3.2.2. Assessment of Solid Solution Homogeneity at the Atomic Scale. Comparison with CeO2

We further checked on the homogeneity at the atomic scale of the impregnated tetragonal zirconia samples. More specifically, we looked for the sources that might interfere with Eu emission substituting for Zr lattice sites identified as (1) Eu in minor monoclinic phase, (2) segregated Eu as Eu2O3 phase, (3) Eu–Zr pyrochlore oxide as Eu2Zr2O7 [50], and (4) segregated Eu as surface Eu.
(1) A small amount of the monoclinic content is determined using Raman spectroscopy only for the OW sample (Figure 1c). In luminescence, the contribution of the monoclinic-type emission to overall luminescence spectra is clearly detected in both RH and OW samples via its fingerprint emission [18,49]. Eu emission in monoclinic sites is dominated by the 5D07F2 electric dipole transition centered at 614 nm. In the spectral range of 5D07F1 transition, one line at ≈591 nm and a doublet of closely spaced lines at 597 and 598 nm represent the signature for the monoclinic emission. Since the characteristic luminescence of monoclinic phase is measured also in the bulk doped counterpart, 10Eu(B)–ZrO2 (OW), it appears that such “incomplete” tetragonal phase stabilization is not favored using the wet impregnation route. It is also observed that the contribution of monoclinic emission to overall emission is rather strong, despite all samples being purely tetragonal, as seen in the XRD. This is likely due to larger radiative emission rates of europium in the low, monoclinic symmetry (C1) compared to more symmetrical (D2d) tetragonal sites [51]. (2) Usually, the identification of segregated Eu2O3 is strongly dependent on the instrument type and sensitivity, as well as the synthetic approach, which determines the dopant distribution homogeneity. It is highly probable that upon impregnation, some of Eu segregate as cubic C-type Eu2O3 ( I a 3 ¯ ). The amount of this parasite phase may be small enough to remain undetected by XRD and Raman spectroscopy (due to the instrumental sensitivities) as well as TEM (due to the limited volume of the analyzed sample). However, the measured emission of cubic Eu2O3 (obtained by calcining the as received Eu(NO3)3·xH2O (x≈6) from Alfa Aesar at 1000 °C) using several excitation wavelengths resembles the characteristic emission of Eu in Y2O3 [52] (spectra not included) distinct to any of the spectral shapes of impregnated zirconia illustrated in Figure 3. (3) The same conclusion is drawn considering the emission shapes of Eu characteristic of Eu2Zr2O7 of disordered fluorite or ordered pyrochlore structures reported in the literature [53]. (4) Finally, the presence of a significant surface Eu, that is typically characterized by a short-lived, strongly distorted emission [54] is ruled out in all impregnated samples by use of time-gated luminescence.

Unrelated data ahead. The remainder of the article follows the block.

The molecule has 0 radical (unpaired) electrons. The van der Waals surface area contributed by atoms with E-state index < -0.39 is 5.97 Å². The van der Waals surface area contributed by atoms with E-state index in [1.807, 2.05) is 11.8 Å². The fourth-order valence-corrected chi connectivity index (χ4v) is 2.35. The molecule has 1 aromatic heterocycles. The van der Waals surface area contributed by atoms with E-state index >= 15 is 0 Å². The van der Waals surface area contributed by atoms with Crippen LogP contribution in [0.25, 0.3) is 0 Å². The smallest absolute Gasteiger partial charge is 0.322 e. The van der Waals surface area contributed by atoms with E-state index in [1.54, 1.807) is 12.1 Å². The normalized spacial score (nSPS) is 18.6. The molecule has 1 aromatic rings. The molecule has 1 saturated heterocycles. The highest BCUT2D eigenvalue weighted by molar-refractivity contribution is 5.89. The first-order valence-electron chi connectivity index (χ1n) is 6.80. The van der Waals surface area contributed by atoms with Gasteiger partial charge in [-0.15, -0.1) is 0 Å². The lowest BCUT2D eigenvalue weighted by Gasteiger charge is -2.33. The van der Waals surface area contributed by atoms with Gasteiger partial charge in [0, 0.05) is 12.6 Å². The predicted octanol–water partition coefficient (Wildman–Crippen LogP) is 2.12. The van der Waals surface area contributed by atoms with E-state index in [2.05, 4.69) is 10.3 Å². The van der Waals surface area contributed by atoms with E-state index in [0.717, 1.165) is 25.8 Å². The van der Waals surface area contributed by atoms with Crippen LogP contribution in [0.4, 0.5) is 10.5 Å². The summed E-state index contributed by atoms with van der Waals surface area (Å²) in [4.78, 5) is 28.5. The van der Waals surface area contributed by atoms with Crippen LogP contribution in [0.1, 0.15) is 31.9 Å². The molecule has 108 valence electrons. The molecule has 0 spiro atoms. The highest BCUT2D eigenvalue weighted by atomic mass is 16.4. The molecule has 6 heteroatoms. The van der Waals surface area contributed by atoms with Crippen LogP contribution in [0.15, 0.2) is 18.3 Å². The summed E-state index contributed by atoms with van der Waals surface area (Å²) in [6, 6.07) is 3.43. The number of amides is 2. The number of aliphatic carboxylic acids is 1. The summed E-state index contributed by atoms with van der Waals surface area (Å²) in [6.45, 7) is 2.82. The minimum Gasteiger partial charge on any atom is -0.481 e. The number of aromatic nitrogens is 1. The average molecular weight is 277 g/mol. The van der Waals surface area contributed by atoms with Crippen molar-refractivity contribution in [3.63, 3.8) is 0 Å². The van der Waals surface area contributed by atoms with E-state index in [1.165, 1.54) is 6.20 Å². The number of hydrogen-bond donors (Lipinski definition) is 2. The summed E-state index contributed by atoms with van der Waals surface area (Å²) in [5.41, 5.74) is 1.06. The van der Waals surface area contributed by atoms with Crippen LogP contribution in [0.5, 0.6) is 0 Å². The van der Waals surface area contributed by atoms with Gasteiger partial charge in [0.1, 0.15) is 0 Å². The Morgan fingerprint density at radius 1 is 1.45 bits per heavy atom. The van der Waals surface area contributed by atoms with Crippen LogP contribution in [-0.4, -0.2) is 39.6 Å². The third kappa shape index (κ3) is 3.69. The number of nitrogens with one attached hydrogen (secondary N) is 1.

As shown in Figure 4e–h, the emission decays are in the ms range, suggesting that Eu substitute for Zr in the inner lattice sites. The estimated average lifetimes of 5D0 level monitoring emissions at 606 and 614 nm (Table 2) are very similar for the RH and OW samples (2.45–2.76 ms and 0.93–1.07 ms, respectively). For 20Eu(I)–ZrO2(CIT), the lifetime corresponding to the emission peaked at 606 nm is slightly longer at 1.3 ms.
It should be noted that the ability of a nanosized fluorite oxide of dissolving high amount of lanthanide oxides (up to 30%) by wet impregnation was first suggested by Corma et al. [55] for the fluorite-structured oxide of Ce (CeO2) and confirmed in subsequent studies by some of us [56,57]. We note that the tetragonal structure (along with the monoclinic one) originates from the parent fluorite (CaF2) structure [4]. However, fluorite ZrO2 differs from fluorite CeO2, both in the size differences of the lattice structure [58], and ionic radii mismatch as the lanthanide are significantly bulkier relative to Zr than the Ce host cation (ionic radii of Eu = 1.066 Å, Zr = 0.84 Å, and Ce = 0.97 Å in eight-fold coordination) [59]. Therefore, we initially expected that ZrO2 is less efficient in dissolving Eu oxide using wet impregnation and more prone to phase separation. Still, preliminary XRD and luminescence data indicates that wet impregnation of ZrO2 with 20% Eu is leading to a homogenous solid solution following annealing at 500 °C (as confirmed by XRD) and 1000 °C (as confirmed by XRD and luminescence). Apparently, such behavior is due to the common ability of fluorite-structured oxides to accommodate a large amount of oxygen vacancies [60]. The size mismatch between the lanthanide dopant and Zr host cation does not represent a limiting factor in obtaining homogenous doped zirconia solid solutions via wet impregnation.

4. Conclusions